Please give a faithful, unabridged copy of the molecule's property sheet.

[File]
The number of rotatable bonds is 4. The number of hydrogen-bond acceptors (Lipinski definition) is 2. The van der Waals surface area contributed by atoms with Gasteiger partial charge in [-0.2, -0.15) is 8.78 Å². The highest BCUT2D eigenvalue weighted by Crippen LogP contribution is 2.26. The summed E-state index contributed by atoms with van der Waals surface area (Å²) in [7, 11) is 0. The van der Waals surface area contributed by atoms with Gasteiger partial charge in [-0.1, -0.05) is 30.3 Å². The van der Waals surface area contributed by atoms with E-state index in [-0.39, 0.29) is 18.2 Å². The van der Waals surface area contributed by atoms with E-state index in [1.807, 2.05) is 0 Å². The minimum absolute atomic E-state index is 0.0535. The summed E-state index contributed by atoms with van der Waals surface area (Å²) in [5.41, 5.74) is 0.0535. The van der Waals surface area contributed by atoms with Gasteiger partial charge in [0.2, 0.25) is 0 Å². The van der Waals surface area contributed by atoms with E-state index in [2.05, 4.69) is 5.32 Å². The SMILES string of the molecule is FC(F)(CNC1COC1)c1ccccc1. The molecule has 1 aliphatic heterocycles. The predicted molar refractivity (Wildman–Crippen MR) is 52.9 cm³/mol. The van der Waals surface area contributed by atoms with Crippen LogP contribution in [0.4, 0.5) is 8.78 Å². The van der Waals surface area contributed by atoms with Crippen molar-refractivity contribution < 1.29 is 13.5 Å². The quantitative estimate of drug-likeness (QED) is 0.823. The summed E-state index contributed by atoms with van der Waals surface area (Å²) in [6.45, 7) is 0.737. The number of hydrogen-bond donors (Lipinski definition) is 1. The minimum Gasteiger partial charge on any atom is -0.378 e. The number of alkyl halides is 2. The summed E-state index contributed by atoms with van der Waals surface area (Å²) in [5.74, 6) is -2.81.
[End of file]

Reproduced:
The number of rotatable bonds is 4. The number of hydrogen-bond acceptors (Lipinski definition) is 2. The van der Waals surface area contributed by atoms with Gasteiger partial charge in [-0.2, -0.15) is 8.78 Å². The highest BCUT2D eigenvalue weighted by Crippen LogP contribution is 2.26. The summed E-state index contributed by atoms with van der Waals surface area (Å²) in [7, 11) is 0. The van der Waals surface area contributed by atoms with Gasteiger partial charge in [-0.1, -0.05) is 30.3 Å². The van der Waals surface area contributed by atoms with E-state index in [-0.39, 0.29) is 18.2 Å². The van der Waals surface area contributed by atoms with E-state index in [1.807, 2.05) is 0 Å². The minimum absolute atomic E-state index is 0.0535. The summed E-state index contributed by atoms with van der Waals surface area (Å²) in [5.41, 5.74) is 0.0535. The van der Waals surface area contributed by atoms with Gasteiger partial charge in [0.2, 0.25) is 0 Å². The van der Waals surface area contributed by atoms with E-state index in [2.05, 4.69) is 5.32 Å². The SMILES string of the molecule is FC(F)(CNC1COC1)c1ccccc1. The molecule has 1 aliphatic heterocycles. The predicted molar refractivity (Wildman–Crippen MR) is 52.9 cm³/mol. The van der Waals surface area contributed by atoms with Crippen LogP contribution in [0.4, 0.5) is 8.78 Å². The van der Waals surface area contributed by atoms with Crippen molar-refractivity contribution < 1.29 is 13.5 Å². The quantitative estimate of drug-likeness (QED) is 0.823. The summed E-state index contributed by atoms with van der Waals surface area (Å²) in [6.45, 7) is 0.737. The number of hydrogen-bond donors (Lipinski definition) is 1. The minimum Gasteiger partial charge on any atom is -0.378 e. The number of alkyl halides is 2. The summed E-state index contributed by atoms with van der Waals surface area (Å²) in [5.74, 6) is -2.81.